The firm said on Thursday evening that it was winding down Loon, a nine-year-old project and a two-and-a-half-year-old spin off firm, after failing to find a sustainable business model and partners for one of its most prominent moonshot projects.
The demise of Loon, which assumed spotlight after the project helped restore cell services knocked out by a hurricane in Puerto Rico, comes a year after the Android-maker ended Google Station, its other major connectivity effort to bring internet to the next billion users. This goes to show that radical innovation efforts dont always go as planned, althought the lessons learned from these projects live on in other efforts.
Through Station, Google provided internet connectivity at over 400 railway stations in India and sought to replicate the model in other public places in more nations.
Just last year, Loon had secured approval from the government of Kenya to launch first balloons to provide commercial connectivity services – something it did successfully achieve months later, giving an impression that things were moving in the right direction.
On its website, Loon has long stated its mission as: “Loon is focused on bringing connectivity to unserved and underserved communities around the world. We are in discussions with telecommunications companies and governments worldwide to provide a solution to help extend internet connectivity to these underserved areas.”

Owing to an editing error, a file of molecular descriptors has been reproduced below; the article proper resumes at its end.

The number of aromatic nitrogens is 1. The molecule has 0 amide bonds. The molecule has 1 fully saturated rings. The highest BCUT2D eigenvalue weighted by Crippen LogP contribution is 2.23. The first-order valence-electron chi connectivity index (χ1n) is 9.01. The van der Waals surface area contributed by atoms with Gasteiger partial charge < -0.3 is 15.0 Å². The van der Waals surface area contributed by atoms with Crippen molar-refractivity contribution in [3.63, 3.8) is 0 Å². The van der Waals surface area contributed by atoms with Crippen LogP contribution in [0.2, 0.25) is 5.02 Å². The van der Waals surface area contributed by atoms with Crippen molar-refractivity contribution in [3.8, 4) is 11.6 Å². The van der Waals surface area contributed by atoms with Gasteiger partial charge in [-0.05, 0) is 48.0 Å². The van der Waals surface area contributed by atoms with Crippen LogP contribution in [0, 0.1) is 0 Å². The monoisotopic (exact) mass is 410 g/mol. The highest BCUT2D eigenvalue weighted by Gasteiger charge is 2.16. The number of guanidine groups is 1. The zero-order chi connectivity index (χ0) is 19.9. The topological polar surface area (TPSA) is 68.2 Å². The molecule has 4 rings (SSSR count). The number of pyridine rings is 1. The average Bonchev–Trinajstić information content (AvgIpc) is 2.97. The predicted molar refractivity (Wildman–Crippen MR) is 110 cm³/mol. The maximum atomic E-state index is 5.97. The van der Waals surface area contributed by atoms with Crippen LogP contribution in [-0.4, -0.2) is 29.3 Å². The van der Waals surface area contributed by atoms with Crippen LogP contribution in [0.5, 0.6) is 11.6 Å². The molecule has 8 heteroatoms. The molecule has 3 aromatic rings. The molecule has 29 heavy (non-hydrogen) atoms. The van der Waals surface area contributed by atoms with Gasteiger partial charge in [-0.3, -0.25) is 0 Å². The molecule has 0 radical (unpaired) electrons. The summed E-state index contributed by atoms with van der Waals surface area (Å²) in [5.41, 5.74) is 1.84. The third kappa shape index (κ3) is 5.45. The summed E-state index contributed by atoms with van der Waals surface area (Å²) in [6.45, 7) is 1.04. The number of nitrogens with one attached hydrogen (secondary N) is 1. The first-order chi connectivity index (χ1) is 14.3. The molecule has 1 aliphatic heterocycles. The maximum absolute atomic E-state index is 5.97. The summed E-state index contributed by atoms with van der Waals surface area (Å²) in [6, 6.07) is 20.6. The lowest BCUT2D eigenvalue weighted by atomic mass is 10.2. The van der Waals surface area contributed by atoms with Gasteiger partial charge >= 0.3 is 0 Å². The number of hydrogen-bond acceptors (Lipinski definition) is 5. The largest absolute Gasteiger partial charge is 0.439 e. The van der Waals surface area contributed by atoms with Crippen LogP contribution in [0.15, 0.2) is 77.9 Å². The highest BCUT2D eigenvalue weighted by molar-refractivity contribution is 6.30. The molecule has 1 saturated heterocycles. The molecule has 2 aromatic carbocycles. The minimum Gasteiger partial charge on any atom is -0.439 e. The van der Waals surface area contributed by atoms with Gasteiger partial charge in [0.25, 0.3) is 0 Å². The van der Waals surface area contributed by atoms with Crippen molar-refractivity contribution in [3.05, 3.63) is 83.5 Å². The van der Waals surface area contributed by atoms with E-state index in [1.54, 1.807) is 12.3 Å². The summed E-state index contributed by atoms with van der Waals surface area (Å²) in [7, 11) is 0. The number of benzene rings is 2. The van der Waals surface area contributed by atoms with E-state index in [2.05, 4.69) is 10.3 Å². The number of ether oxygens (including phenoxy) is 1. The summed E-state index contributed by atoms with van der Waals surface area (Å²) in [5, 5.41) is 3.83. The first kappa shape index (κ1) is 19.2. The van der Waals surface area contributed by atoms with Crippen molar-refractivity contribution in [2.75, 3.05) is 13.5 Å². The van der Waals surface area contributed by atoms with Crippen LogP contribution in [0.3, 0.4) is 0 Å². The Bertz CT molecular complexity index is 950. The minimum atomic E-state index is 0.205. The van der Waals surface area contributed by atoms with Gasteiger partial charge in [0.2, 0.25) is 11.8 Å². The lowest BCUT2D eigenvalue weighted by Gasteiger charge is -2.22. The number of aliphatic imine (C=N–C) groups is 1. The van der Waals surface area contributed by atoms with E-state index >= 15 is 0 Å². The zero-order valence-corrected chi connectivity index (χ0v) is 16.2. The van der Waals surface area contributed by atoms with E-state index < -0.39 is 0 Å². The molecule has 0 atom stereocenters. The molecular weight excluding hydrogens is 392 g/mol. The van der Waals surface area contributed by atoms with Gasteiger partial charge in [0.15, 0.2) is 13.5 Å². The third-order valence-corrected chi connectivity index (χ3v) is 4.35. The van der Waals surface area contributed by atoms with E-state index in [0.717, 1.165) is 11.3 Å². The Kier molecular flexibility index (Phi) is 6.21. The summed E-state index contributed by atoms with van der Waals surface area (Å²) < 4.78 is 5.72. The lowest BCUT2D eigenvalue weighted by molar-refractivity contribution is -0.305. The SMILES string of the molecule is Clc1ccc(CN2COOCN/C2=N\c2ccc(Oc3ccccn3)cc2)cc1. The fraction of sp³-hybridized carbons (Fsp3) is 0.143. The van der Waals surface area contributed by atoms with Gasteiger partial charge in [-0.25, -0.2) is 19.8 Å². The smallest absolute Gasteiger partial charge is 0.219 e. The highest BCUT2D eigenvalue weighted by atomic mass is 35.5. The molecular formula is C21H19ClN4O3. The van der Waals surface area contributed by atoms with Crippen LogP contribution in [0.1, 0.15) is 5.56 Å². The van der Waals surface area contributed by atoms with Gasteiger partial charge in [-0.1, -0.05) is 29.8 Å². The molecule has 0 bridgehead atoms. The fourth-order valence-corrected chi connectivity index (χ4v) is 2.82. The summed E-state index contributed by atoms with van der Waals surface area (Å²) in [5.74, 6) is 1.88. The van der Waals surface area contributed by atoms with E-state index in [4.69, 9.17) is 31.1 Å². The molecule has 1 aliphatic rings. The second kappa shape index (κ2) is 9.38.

“We talk a lot about connecting the next billion users, but the reality is Loon has been chasing the hardest problem of all in connectivity – the last billion users,” wrote Alastair Westgarth, chief executive of Loon, in a blog post.
The blog post characterised Loon’s connectivity effort as success.
“The Loon team is proud to have catalyzed an ecosystem of organizations working on providing connectivity from the stratosphere. The world needs a layered approach to connectivity – terrestrial, stratospheric, and space-based – because each layer is suited to different parts of the problem. In this area, Loon has made a number of important technical contributions,” wrote Westgarth.
“Some of Loon’s technology – like the high bandwidth optical communication links that were first used to beam a connection between balloons bopping in the stratosphere – already lives on in Project Taara. This team is currently working with partners in Sub-Saharan Africa to bring affordable, high-speed internet to unconnected and under-connected communities starting in Kenya,” the firm said.
Scores of firms including Google and Facebook have visibly scaled down several of their connectivity efforts in recent years after many developing nations such as India that they targeted solved their internet problems on their own.